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Minnesota National Guard
Minnesota National Guard Remembers the Holocaust with Jewish Community Relations Council

Holocaust Museum Washington - Members of the Minnesota National Guard and the Air Force Reserve traveled to Washington D.C. with the Jewish Community Relations Council of Minnesota and the Dakotas (also known as the JCRC), to visit the Holocaust Museum, April 4, 2017, to honor the victims of the Holocaust. Also, traveling with this group were St. Paul and Minneapolis police officers along with students from various high schools around the state. For those in uniform that day, it was an opportunity to see, hear and experience the stories of victims and survivors of the Holocaust.

Each Service member who attended was asked to bring back a summary of their experience in the form of a presentation, professional discussion or briefing to their respective unit in order to help other Guard members better understand and remember that horrible event, to honor the courage of the victims and survivors, and to remain vigilant as members of the U.S. military.

"The honor and privilege of accompanying members of the Minnesota National Guard to the Holocaust Memorial Museum in Washington, D.C. met so many goals," said Steve Hunegs, the executive director of the JCRC. "I wanted to reinforce the importance of the commitment of the U.S. military to democracy. After all, it was the Allies that defeated Nazi Germany and ultimately put an end to the Holocaust."

The U.S. National Holocaust Museum focuses not just on the Holocaust event itself but it also tells the story and recreates the experience of the slow, methodical and systematic process that ultimately led to the concentration camps. The efforts to dehumanize fellow citizens, institute laws that reduced rights and destroyed their livelihoods was not a sudden event. It was a build up to something more ominous.

Spc. Nikita Wilmers of the Minnesota National Guard's 134th Brigade Support Battalion, went in to the trip with a basic understanding of the Holocaust, but was surprised at the information she learned at the museum.

"I thought it was great to learn about the events leading up to the mass killings and what happened and how these little things that people overlooked or didn't do anything about, can turn into something massive," said Wilmers. "It really goes to show you really have to stand up for what's right and moral no matter what. Fear isn't an excuse for what happened and you need do what is right at all times."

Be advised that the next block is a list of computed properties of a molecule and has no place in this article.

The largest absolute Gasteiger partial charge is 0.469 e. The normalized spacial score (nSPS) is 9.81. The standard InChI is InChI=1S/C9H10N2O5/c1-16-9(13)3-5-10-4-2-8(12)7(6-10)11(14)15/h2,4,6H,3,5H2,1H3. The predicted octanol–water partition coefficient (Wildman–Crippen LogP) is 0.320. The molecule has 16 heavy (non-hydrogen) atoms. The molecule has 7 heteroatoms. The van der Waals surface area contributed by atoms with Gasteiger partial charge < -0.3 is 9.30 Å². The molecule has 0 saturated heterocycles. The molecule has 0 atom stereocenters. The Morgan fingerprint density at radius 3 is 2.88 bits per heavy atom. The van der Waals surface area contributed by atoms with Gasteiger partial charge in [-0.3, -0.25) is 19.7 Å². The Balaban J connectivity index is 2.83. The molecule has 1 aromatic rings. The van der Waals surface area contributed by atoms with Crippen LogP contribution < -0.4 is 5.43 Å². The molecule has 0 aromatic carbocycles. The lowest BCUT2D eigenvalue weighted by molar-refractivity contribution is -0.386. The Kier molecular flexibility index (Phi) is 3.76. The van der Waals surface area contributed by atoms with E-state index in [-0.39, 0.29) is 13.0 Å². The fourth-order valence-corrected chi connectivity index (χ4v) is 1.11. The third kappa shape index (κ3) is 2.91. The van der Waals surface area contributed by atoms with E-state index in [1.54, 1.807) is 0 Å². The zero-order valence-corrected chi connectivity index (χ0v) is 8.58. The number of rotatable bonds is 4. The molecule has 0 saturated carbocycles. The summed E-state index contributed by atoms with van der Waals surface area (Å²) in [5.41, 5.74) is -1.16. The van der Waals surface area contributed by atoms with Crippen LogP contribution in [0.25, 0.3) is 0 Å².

"This could have been stopped if somebody would have done that; if some people would have bonded together," Wilmers added. "But it wasn't, and people overlooked it, or they just said 'It's not happening to me. It's fine. It's happening to somebody else', but what happens when it does happen to you? It shouldn't matter who its happening to. You should always do what is right."

"The whole goal of the diversity and inclusion office is to broaden the minds and thoughts and experiences of all our Guardsmen," said Lt. Col. Jeffery Merricks, Commander of the 834th Aviation Support Battalion and the Director of the Minnesota National Guard's Diversity and Inclusion team who led the military contingent.

"We are very proud of our relationship with the Guard; it's wonderful that we had this first opportunity to travel with the Guard and with this diverse group of 160 people, said Hunegs. "I would hope [this partnership] would continue from year to year. It would be fantastic."

April 24, 2017
by Sgt. Brent Ostrowski
34th Red Bull Infantry Division Public Affairs



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Posted: 2017-12-13  10:11 AM
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Posted: 2017-12-12  11:29 AM
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Soldiers of the 34th ECAB, which falls under and supports the 34th Red Bull Infantry Division, will continue to wear the Red Bull insignia on their uniforms. However, they will now be known and referred to as the Red Devils, a name that pays homage to the division's historical accomplishments and fierce warfighting.



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Governor Mark Dayton installs new Minnesota National Guard Adjutant General

Posted: 2017-11-04  04:16 PM
TAG installation ST. PAUL, Minn. - Minnesota Governor Mark Dayton administered the oath of office to Maj. Gen. Jon A. Jensen, installing him as the Minnesota National Guard's 31st Adjutant General during a ceremony in St. Paul, November 4, 2017.

"General Jensen has been a tremendous leader of the Minnesota National Guard throughout his years of dedicated service," said Governor Dayton. "He has served in two top leadership positions, as the Commanding General of the 34th Red Bull Infantry Division, and also as the Chief of Staff at the Guard's Joint Force Headquarters. I am confident that he will continue to provide the same outstanding leadership as his predecessor, General Rick Nash."

Jensen most recently served as the Commanding General of the 34th Red Bull Infantry Division. He previously held positions as Deputy Commanding General, United States Army Africa and Southern European Task Force, Minnesota National Guard Director of the Joint Staff and Minnesota National Guard Assistant Adjutant General - Army.



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